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Sean Smith, KG4WSS, Killed in Consulate Attack


Sean P. Smith, KG4WSS, of Falls Church, Virginia, was killed when the US Consulate in Benghazi, Libya, was attacked on September 11. He was 34. Smith was one of four Americans, including Chris Stevens -- the US Ambassador to Libya -- who was killed in the attack.

Smith -- a native of San Diego -- enlisted in the Air Force in 1995 at age 17. He served six years as a ground radio maintenance specialist, including a deployment to Oman, before leaving the service in 2002 as a staff sergeant. He was awarded the Air Force Commendation Medal. Smith, who had worked at the State Department for 10 years, was in Libya on a temporary assignment when he was killed; Before his temporary assignment to Benghazi, Smith served for the State Department in Brussels, Baghdad, Pretoria, Montreal and The Hague.

“Sean was a friend of mine, and while he was not a very active operator he was an extremely skilled electronic technician,” James Kirkham, W4HFK, told the ARRL. “He was instrumental in getting me back into the hobby after a 10 year hiatus.”

Smith was well known in the online gaming community as an avid participant of the space fantasy game EVE Online, where he was known as “Vile Rat,” one of the leaders of a gamers’ alliance and renowned for his diplomatic skill in the multi-player space warfare simulation.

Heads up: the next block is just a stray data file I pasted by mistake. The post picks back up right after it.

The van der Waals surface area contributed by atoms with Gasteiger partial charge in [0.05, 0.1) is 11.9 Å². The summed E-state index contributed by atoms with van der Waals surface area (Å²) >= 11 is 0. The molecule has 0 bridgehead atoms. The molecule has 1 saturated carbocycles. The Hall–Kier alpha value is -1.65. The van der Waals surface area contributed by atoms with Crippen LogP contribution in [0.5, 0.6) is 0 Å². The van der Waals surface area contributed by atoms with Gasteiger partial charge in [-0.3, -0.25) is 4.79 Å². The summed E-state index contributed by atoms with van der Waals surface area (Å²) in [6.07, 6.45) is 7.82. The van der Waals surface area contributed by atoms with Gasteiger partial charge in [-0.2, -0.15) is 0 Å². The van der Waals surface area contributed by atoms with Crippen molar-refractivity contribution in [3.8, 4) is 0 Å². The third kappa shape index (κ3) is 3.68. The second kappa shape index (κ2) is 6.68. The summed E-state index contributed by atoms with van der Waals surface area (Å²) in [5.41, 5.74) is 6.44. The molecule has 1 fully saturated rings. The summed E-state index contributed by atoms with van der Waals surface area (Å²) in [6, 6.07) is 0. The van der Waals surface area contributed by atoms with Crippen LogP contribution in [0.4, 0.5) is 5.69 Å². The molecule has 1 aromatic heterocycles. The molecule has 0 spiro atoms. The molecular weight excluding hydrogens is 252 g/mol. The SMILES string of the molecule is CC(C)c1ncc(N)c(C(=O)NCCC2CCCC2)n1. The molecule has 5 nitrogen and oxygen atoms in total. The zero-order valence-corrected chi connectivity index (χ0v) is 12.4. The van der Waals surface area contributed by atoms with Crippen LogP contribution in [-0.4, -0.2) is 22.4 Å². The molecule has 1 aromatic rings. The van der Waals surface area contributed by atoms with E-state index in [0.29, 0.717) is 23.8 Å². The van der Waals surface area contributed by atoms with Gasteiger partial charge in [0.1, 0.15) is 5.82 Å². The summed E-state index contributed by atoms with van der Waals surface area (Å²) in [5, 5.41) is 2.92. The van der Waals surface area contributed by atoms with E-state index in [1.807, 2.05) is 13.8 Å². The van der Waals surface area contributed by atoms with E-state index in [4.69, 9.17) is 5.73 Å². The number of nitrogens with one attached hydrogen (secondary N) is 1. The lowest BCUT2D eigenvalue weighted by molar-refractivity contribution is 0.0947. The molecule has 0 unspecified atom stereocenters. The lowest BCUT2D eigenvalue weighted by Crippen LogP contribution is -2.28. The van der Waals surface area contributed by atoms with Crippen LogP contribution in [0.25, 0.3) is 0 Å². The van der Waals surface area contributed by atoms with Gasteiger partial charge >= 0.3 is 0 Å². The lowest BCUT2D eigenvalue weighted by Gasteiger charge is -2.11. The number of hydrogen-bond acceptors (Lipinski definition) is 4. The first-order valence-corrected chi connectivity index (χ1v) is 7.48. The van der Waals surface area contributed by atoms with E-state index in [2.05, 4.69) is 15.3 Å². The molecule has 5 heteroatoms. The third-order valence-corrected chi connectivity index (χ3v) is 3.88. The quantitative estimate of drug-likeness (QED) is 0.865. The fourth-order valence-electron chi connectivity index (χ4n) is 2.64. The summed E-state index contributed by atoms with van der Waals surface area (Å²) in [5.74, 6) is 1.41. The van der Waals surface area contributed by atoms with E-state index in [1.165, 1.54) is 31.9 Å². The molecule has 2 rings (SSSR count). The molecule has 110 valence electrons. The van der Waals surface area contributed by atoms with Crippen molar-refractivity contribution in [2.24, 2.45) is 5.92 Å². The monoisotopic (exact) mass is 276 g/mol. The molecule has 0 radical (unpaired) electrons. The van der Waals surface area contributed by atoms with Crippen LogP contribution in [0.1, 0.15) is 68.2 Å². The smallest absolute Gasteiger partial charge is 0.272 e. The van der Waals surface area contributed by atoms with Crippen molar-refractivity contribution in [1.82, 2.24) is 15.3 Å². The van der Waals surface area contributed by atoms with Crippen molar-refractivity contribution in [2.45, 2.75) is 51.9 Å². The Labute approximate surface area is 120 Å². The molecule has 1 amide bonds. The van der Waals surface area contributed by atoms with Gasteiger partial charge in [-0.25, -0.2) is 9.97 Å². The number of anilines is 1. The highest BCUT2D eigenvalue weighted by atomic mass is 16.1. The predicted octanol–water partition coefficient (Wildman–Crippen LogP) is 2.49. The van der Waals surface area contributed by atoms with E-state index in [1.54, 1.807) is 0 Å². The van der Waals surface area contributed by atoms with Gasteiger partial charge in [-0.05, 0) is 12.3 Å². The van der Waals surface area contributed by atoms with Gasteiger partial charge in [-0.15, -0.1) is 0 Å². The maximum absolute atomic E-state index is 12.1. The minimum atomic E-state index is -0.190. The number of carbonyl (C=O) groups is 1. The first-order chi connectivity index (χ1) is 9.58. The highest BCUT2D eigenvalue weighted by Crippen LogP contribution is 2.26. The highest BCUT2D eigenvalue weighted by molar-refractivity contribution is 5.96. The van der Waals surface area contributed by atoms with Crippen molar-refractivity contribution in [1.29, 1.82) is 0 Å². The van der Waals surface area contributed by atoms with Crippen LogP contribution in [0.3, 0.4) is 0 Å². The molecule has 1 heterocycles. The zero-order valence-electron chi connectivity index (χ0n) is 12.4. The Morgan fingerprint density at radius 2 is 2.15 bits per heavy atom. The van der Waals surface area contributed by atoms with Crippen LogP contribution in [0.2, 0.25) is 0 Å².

“If you play this stupid game, you may not realize it, but you play in a galaxy created in large part by Vile Rat’s talent as a diplomat,” said Smith’s friend Alex Gianturco, in a tribute posted on his website. No one focused as relentlessly on using diplomacy as a strategic tool as VR.” Gianturco wrote that Smith had been under fire before, when he was posted to Baghdad. When that occurred, he usually broke off his messaging. “We’d freak out and he’d come back okay after a bit,” Gianturco wrote. “But Tuesday night, after reporting ‘GUNFIRE,’ he disconnected and never returned.” A few hours earlier that evening, Smith posted the following: “assuming we don’t die tonight. We saw one of our ‘police’ that guard the compound taking pictures.”

Smith is survived by his wife, Heather, and two young children, Samantha and Nathan. “They will grow up being proud of the service their father gave to our country, service that took him from Pretoria to Baghdad, and finally to Benghazi,” Secretary of State Hillary Rodham Clinton said in a statement.  Thanks to The Washington Post, CNN, the US Air Force, Bill Cross, W3TN, and James Kirkham, W4HFK, for the information




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